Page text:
Affiliations: College of Nursing, University of Arkansas for Medical Sciences (UAMS), AR, USA | Department of Physical Therapy, University of Central Arkansas, AR, USA | Center for Translational Neuroscience, University of Arkansas for Medical Sciences, AR, USA | Department of Biostatistics, College of Medicine, University of Arkansas for Medical Sciences, AR, USA | Department of Pediatrics and Neonatology, College of Medicine, University of Arkansas for Medical Sciences, AR, USA
Note:  Corresponding author: Dr. Anita J. Mitchell, College of Nursing, University of Arkansas for Medical Sciences (UAMS), 4301 West Markham, Slot 529, Little Rock, AR 72205, USA. Tel.: +1 501 266 1551; Fax: +1 501 686 8350; E-mail: AMitchell@uams.edu
Abstract: BACKGROUND/AIMS: Kangaroo care (KC) has possible benefits for promoting physiological stability and positive developmental outcomes in preterm infants. The purpose of this study was to compare bradycardia and oxygen desaturation events in preterm infants in standard incubator care versus KC. METHODS: Thirty-eight infants 27 to 30 weeks gestational age were randomly assigned to 2 hours of KC daily between days of life 5 to 10 or to standard incubator care. Infants were monitored for bradycardia (heart rate <80) or oxygen desaturation (<80%). Analysis of hourly events was based on three sets of data: standard care group 24 hours daily, KC group during incubator time 22 hours daily, and KC group during holding time 2 hours daily. RESULTS: The KC group had fewer bradycardia events per hour while being held compared to time spent in an incubator (p = 0.048). The KC group also had significantly fewer oxygen desaturation events while being held than while in the incubator (p = 0.017) and significantly fewer desaturation events than infants in standard care (p = 0.02). Conclusion: KC reduces bradycardia and oxygen desaturation events in preterm infants, providing physiological stability and possible benefits for neurodevelopmental outcomes.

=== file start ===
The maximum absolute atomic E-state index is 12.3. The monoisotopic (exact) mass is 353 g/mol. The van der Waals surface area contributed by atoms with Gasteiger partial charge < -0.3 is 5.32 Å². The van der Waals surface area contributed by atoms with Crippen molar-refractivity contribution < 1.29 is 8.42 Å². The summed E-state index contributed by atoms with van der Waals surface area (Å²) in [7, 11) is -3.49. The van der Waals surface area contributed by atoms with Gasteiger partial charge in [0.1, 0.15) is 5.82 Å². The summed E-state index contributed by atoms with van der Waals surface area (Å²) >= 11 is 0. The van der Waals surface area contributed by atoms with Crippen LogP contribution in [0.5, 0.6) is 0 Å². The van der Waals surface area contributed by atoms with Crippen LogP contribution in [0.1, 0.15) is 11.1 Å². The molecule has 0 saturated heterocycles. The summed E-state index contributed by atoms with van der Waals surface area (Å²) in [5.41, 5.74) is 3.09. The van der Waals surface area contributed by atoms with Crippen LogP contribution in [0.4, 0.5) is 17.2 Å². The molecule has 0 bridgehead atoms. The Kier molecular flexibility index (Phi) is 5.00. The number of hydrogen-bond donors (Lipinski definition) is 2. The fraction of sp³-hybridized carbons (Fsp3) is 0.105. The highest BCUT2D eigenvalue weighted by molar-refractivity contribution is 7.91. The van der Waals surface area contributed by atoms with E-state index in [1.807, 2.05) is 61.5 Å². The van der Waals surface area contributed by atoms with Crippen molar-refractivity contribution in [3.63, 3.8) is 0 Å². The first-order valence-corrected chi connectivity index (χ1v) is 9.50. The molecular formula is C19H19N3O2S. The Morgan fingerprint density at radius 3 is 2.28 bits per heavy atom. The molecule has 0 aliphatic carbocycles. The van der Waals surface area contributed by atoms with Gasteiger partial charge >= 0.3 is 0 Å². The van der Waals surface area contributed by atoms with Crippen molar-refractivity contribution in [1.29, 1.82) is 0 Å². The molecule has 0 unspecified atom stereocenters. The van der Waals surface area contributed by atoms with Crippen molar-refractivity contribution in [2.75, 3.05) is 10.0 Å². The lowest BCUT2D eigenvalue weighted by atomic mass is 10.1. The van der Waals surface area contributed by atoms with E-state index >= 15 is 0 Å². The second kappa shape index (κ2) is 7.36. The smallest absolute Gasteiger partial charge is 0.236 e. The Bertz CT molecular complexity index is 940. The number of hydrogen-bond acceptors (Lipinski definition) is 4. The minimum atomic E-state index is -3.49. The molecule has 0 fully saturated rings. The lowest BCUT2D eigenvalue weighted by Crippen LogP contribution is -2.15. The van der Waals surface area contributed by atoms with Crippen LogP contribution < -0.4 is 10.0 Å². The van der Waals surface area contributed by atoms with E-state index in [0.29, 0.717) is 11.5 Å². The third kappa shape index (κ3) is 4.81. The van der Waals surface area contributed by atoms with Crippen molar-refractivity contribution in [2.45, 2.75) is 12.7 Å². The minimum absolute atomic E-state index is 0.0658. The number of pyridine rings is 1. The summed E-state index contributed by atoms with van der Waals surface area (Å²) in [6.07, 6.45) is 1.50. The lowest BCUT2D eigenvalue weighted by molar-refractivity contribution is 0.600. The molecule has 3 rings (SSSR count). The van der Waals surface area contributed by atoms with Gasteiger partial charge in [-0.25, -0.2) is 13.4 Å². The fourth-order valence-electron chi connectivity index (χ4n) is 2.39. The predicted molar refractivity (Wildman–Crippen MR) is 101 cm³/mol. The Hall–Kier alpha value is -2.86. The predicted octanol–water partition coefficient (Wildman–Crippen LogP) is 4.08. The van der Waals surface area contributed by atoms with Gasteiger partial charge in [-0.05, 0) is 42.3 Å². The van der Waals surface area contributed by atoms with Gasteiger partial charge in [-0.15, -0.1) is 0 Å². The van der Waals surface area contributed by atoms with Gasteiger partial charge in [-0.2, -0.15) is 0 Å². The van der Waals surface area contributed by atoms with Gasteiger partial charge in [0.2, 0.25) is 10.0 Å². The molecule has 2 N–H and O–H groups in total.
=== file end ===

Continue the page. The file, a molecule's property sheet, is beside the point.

Keywords: Infant, premature, kangaroo care, bradycardia, oxygen desaturation